The academic detailing sessions should be designed to address the prevailing knowledge base, awareness, and behavior of the local clinicians and practices. If possible, academic detailers who conduct a preintervention focus group session should listen to practice members' comments and try to add extra emphasis where needed in the detailing. Detailers should also try to gather information about prevailing conditions before finalizing the content of the detailing sessions.

It is important to make sure that the participating practices understand what is involved in SATIS-PHI/CRC participation and what is required of them. Maintaining communication with the practices is important. It is also important to have two primary points of contact at each practice, a clinician and an office manager. The clinician can be the "clinical champion" in the practice, and the office manager can facilitate and coordinate the logistical requirements.

Transferability to Other Systems/Settings

Based on our assessment findings and our lessons learned, we believe that the SATIS-PHI/CRC can be a transferable intervention that can improve CRC screening and followup. It is most transferable to health care settings with a central entity that:

  • Is motivated to take the lead in organizing and implementing the effort.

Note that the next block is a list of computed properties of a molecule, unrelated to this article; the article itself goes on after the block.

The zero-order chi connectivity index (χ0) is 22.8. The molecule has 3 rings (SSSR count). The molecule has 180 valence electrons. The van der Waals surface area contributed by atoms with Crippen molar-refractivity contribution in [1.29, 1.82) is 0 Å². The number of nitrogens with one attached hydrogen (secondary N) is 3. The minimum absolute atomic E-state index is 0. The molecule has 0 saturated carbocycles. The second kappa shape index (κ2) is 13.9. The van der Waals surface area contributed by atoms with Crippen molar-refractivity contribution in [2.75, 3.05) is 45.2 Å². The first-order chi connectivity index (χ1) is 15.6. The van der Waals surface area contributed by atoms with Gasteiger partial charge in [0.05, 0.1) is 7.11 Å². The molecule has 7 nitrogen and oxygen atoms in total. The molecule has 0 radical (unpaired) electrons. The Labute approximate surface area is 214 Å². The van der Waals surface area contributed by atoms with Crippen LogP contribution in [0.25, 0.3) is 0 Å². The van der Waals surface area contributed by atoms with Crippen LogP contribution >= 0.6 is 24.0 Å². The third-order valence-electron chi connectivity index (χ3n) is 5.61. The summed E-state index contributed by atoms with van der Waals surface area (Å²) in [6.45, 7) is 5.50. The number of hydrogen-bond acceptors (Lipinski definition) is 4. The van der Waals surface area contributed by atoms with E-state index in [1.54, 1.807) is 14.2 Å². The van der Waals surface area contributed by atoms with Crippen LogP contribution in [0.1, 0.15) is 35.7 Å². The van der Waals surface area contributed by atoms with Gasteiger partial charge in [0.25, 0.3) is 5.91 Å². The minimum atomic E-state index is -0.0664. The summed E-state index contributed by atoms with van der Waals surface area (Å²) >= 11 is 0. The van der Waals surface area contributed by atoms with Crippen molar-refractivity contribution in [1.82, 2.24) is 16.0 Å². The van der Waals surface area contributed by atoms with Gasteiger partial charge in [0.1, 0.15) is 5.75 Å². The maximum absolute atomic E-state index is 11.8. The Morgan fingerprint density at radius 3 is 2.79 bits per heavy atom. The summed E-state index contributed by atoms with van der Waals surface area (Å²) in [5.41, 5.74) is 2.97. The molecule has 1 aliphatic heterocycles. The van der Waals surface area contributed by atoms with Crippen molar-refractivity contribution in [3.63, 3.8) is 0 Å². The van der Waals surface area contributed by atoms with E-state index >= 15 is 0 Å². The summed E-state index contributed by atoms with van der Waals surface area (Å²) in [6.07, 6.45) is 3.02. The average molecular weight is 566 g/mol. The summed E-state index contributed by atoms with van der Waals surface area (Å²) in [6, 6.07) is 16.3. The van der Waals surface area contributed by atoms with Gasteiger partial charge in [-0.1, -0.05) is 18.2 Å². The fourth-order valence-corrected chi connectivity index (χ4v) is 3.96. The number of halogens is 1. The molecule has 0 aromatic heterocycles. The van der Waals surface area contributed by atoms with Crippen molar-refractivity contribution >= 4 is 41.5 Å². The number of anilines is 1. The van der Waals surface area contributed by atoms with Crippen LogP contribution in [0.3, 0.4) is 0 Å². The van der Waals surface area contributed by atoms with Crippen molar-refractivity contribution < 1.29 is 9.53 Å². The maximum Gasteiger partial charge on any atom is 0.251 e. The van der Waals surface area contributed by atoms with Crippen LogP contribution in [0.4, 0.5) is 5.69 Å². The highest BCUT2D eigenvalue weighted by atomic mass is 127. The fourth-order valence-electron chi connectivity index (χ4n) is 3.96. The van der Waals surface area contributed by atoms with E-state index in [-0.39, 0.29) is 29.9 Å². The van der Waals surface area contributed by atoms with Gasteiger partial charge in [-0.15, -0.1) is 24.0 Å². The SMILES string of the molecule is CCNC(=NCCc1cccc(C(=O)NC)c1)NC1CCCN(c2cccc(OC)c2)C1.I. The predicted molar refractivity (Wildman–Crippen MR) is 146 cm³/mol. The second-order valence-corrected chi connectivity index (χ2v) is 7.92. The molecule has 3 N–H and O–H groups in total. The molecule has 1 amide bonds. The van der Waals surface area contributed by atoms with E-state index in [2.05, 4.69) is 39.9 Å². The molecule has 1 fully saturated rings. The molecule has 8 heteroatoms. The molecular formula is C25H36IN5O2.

• Has easy access to up-to-date and reasonably complete electronic records.
  • Understands and accepts the time and resource commitment needed to undertake the intervention.
  • Has experience with large, targeted, population-based mailings to patients (either by conducting such mailings themselves or outsourcing them to reliable contractors)
  • Has strong relationships with its affiliated primary care practices.

Environmental conditions most supportive of successful implementation include having a sufficient number of willing colonoscopy providers in the medical service areas participating in the intervention to accommodate any increased demand for colonoscopies resulting from the intervention. It is also key to avoid having other competing population-based initiatives occurring in the service area or at the participating practices that could detract from the support and attention needed to implement the SATIS-PHI/CRC intervention.

Our experience with SATIS-PHI/CRC also demonstrates that this intervention can be successfully implemented in a wide range of practices. These include practices that are more closely and less closely affiliated with the central entity and those that have and do not have fully functional EMR systems. However, the central entity would need to have access to sufficient other electronic records (especially claims or other evidence of medical services provided to patents) for practices without fully functional EMR systems. Successful implementation would also be enhanced if participating practices have a dedication to population-based preventive health in general and strong leadership supportive of, and a clinical champion for, the SATIS-PHI/CRC intervention effort in particular.

Page last reviewed October 2014
Page originally created September 2012
Internet Citation: 6. Conclusions. Content last reviewed October 2014. Agency for Healthcare Research and Quality, Rockville, MD.